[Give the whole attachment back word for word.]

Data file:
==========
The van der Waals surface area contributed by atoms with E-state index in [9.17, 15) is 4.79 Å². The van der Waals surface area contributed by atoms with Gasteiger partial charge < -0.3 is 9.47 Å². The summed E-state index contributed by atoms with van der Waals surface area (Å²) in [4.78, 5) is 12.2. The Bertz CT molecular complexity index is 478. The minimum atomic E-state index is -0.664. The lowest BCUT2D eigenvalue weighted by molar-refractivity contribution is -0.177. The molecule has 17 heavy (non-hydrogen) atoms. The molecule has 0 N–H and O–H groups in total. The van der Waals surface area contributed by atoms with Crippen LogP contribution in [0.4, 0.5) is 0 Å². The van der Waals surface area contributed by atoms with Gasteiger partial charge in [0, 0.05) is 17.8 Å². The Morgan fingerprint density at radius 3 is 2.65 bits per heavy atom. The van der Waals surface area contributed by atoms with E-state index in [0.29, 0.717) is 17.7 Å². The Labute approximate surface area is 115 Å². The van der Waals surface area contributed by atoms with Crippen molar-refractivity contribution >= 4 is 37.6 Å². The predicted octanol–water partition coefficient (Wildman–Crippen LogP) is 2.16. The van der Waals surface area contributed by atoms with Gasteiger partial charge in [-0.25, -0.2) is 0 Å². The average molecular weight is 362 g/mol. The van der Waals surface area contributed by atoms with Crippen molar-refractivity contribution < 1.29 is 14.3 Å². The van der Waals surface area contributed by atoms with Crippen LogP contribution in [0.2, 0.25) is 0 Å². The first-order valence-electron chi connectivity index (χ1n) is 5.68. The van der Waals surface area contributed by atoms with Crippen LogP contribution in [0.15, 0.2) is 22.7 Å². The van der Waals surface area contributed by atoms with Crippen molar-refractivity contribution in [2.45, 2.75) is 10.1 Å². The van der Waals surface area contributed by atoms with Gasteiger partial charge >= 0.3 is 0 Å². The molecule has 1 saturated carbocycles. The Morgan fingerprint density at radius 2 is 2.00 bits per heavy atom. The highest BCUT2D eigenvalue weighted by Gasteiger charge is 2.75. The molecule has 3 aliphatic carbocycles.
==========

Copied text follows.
The van der Waals surface area contributed by atoms with E-state index in [9.17, 15) is 4.79 Å². The van der Waals surface area contributed by atoms with Gasteiger partial charge < -0.3 is 9.47 Å². The summed E-state index contributed by atoms with van der Waals surface area (Å²) in [4.78, 5) is 12.2. The Bertz CT molecular complexity index is 478. The minimum atomic E-state index is -0.664. The lowest BCUT2D eigenvalue weighted by molar-refractivity contribution is -0.177. The molecule has 17 heavy (non-hydrogen) atoms. The molecule has 0 N–H and O–H groups in total. The van der Waals surface area contributed by atoms with Crippen LogP contribution in [0.4, 0.5) is 0 Å². The van der Waals surface area contributed by atoms with Gasteiger partial charge in [0, 0.05) is 17.8 Å². The Morgan fingerprint density at radius 3 is 2.65 bits per heavy atom. The van der Waals surface area contributed by atoms with E-state index in [0.29, 0.717) is 17.7 Å². The Labute approximate surface area is 115 Å². The van der Waals surface area contributed by atoms with Crippen molar-refractivity contribution >= 4 is 37.6 Å². The predicted octanol–water partition coefficient (Wildman–Crippen LogP) is 2.16. The van der Waals surface area contributed by atoms with Gasteiger partial charge in [-0.25, -0.2) is 0 Å². The average molecular weight is 362 g/mol. The van der Waals surface area contributed by atoms with Crippen molar-refractivity contribution < 1.29 is 14.3 Å². The van der Waals surface area contributed by atoms with Crippen LogP contribution in [0.2, 0.25) is 0 Å². The first-order valence-electron chi connectivity index (χ1n) is 5.68. The van der Waals surface area contributed by atoms with Crippen LogP contribution in [0.15, 0.2) is 22.7 Å². The van der Waals surface area contributed by atoms with Crippen molar-refractivity contribution in [2.45, 2.75) is 10.1 Å². The van der Waals surface area contributed by atoms with Gasteiger partial charge >= 0.3 is 0 Å². The molecule has 1 saturated carbocycles. The Morgan fingerprint density at radius 2 is 2.00 bits per heavy atom. The highest BCUT2D eigenvalue weighted by Gasteiger charge is 2.75. The molecule has 3 aliphatic carbocycles.